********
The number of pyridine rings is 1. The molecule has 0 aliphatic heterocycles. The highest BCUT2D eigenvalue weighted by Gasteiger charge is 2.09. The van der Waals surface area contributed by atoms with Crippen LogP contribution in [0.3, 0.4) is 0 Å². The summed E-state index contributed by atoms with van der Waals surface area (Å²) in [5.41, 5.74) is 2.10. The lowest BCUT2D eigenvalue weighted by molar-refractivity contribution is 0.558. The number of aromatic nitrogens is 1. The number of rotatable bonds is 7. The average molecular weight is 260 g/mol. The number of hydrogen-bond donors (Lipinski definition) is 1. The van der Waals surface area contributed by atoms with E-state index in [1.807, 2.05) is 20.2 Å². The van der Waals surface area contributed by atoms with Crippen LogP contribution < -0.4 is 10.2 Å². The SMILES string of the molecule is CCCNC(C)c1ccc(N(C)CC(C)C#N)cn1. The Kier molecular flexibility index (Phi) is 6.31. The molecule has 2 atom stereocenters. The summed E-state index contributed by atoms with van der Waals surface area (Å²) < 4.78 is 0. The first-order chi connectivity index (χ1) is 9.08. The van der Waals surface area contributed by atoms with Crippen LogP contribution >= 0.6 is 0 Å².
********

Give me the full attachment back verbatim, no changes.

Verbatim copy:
The number of pyridine rings is 1. The molecule has 0 aliphatic heterocycles. The highest BCUT2D eigenvalue weighted by Gasteiger charge is 2.09. The van der Waals surface area contributed by atoms with Crippen LogP contribution in [0.3, 0.4) is 0 Å². The summed E-state index contributed by atoms with van der Waals surface area (Å²) in [5.41, 5.74) is 2.10. The lowest BCUT2D eigenvalue weighted by molar-refractivity contribution is 0.558. The number of aromatic nitrogens is 1. The number of rotatable bonds is 7. The average molecular weight is 260 g/mol. The number of hydrogen-bond donors (Lipinski definition) is 1. The van der Waals surface area contributed by atoms with E-state index in [1.807, 2.05) is 20.2 Å². The van der Waals surface area contributed by atoms with Crippen LogP contribution < -0.4 is 10.2 Å². The SMILES string of the molecule is CCCNC(C)c1ccc(N(C)CC(C)C#N)cn1. The Kier molecular flexibility index (Phi) is 6.31. The molecule has 2 atom stereocenters. The summed E-state index contributed by atoms with van der Waals surface area (Å²) < 4.78 is 0. The first-order chi connectivity index (χ1) is 9.08. The van der Waals surface area contributed by atoms with Crippen LogP contribution >= 0.6 is 0 Å².